SFP: "Watchmen"

Mar 1, 2009 12:00 PM, By Blair Jackson



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Standing: supervising sound editor Scott Hecker (left) and re-recording mixer Chris Jenkins. Seated: re-recording mixer Frank Montaño.
Photo: Gary Krueger

Standing: supervising sound editor Scott Hecker (left) and re-recording mixer Chris Jenkins. Seated: re-recording mixer Frank Montaño.
Photo: Gary Krueger

There was plenty of room for creativity in both the sound design and the mix because of “the wide variety of locations where the film takes place and the decades it spans,” Montaño says. “There are realistic things and situations, and also things you've never seen before. It allowed us a lot of leeway; it's like a smorgasbord of sound.”

One thing you've never seen before is The Nite-Owl's strange flying vehicle known as the Owlship. Hecker says, “We wanted to try to keep it from sounding like a jet as so many spaceships do. It does have a couple of elements like that, but mostly we wanted it to sort of sound purple, like a vibrating, humming, whirring orb; a modulating and oscillating being. You sort of feel it, too — it's got a rich, warm low-end hum to it.” Hecker and Norris ultimately processed and layered synth tracks, as well as various organic sounds to get the overall sound they were after.

Wait a second — purple? “Visually and sonically,” Hecker notes of the film's sound design. “Some of it is like ‘Lucy in the Sky With Diamonds’ — looking or hearing through a kaleidoscope; really colorful and almost psychedelic in a certain way. Even though it is reality-based, it's sort of an alternate reality fantasy world.”

“The whole main title [sequence] is a subversion of recent American history.” Jenkins adds. “All the iconic images that you knew growing up from the '30s and '40s are subverted, and then music is subverted, sounds are subverted, and all of a sudden you're establishing right away you're going to break all the rules, that it's okay to break rules as far as sound goes. So whether it's with music or sound design or dialog, you have this huge license — 12 or 15 minutes into the movie, all bets are off.”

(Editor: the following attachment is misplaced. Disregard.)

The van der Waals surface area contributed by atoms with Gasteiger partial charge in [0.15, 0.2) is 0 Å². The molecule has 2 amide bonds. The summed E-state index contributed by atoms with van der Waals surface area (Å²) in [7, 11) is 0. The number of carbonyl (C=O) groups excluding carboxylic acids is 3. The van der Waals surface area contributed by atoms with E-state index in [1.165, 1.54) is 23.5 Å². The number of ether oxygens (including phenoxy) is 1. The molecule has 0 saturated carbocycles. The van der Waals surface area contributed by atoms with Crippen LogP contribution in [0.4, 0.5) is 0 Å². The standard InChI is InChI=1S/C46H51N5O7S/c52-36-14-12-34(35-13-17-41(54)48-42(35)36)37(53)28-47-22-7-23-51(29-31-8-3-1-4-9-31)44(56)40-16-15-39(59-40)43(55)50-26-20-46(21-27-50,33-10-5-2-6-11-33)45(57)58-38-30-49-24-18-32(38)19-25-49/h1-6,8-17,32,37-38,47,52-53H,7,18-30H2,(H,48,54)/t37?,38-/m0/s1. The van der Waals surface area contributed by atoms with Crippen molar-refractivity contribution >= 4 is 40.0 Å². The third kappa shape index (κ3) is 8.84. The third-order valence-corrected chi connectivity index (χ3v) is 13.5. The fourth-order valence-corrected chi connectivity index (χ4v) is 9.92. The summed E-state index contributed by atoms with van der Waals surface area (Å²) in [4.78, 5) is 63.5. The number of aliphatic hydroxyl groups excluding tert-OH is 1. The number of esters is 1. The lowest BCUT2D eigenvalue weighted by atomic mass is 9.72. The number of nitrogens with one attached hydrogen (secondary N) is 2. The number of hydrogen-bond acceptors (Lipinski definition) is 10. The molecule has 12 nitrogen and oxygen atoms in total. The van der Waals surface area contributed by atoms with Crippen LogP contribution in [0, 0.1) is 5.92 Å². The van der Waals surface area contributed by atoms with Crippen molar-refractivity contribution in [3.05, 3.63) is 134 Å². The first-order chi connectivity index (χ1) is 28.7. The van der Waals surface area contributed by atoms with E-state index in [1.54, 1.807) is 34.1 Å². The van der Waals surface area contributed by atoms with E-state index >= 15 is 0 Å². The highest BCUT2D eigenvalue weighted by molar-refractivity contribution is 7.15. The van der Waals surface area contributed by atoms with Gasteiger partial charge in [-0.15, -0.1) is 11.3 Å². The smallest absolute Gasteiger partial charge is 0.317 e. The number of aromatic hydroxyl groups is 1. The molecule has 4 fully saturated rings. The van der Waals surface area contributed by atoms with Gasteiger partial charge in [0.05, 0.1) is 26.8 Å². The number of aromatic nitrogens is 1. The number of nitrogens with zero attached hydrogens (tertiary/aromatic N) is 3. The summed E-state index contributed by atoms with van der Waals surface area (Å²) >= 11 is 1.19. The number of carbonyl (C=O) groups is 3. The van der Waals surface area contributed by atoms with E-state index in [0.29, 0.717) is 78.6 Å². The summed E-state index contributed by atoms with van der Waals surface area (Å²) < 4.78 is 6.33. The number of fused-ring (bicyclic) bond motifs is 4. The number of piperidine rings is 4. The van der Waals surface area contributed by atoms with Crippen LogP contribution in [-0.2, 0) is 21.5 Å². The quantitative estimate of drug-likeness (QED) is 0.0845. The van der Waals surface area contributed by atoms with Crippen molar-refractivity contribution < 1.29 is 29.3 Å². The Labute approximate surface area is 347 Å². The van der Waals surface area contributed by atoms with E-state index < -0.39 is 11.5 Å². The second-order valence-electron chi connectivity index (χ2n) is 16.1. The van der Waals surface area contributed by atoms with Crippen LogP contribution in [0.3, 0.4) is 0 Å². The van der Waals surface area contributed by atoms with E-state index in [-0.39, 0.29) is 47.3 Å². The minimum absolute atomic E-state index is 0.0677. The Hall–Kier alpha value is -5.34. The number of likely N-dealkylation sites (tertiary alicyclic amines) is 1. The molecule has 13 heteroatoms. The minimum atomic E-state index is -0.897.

The “electric” Dr. Manhattan character was another sonic challenge, Hecker says. “He's tortured and conflicted and he has human emotions, but he's trapped in this god-like [form], so we tried to articulate his feelings with various different sounds that would convey his emotions, whether they be happy, sad or angry.” Among the sounds that were used for the character were moaning whales. “But I hate to even say that,” Hecker continues, “because I don't want people sitting there listening for whale sounds. They've been worked with, modulated and pitched and whatnot, and it's very subtle. I don't want the audience thinking about it; you want them to tune into the emotional quality you're going for throughout the film.”

Despite the tremendous latitude the designers and mixers had on this film, “We tried not to over-cover,” Hecker says. “Before we get to the stage, we're very selective; like when we Foley, we don't do the people in the distant background and pedantically just cover every single thing that moves.”

“It's all about audio focus,” Montaño offers. “Are we telling a story here? Are we in an action sequence? Is it a combination of things? Wherever you want to focus in a given scene, or even a given frame, determines what you're going to emphasize or play down. And it's fluid all the way through the film.”

“Chris and Frankie do a fabulous job of articulating what we want to hear from moment to moment; it works really, really well,” Hecker adds.

The team did four temp mixes — the first three for studio executives, the last for a regular audience — and along the way they managed to get the film into good enough shape that the final mix wasn't nearly as taxing as it sometimes is. Of course, there was the usual situation of having to adjust sounds along the way as visual effects came in, but mostly director Snyder liked the direction the sound was heading throughout the process and his comments were minimal. With Bates' music, too, the sketches he offered and the temp music that was selected made it so there were no rude surprises when the final score came in.

And the fun (and work) didn't end with the final mix for the theatrical version. When I spoke to Hecker again a few weeks later, the sound crew was in the throes of finishing up the Ultimate Watchmen director's cut — 25 more minutes of story, plus a 22-minute stand-alone animated featurette that's part of the graphic novel called Tales of the Black Freighter. “It's a lot of work,” Hecker says, “but it's all been very cool. Zack really knows what he's doing. The fan-boys are gonna love this!”

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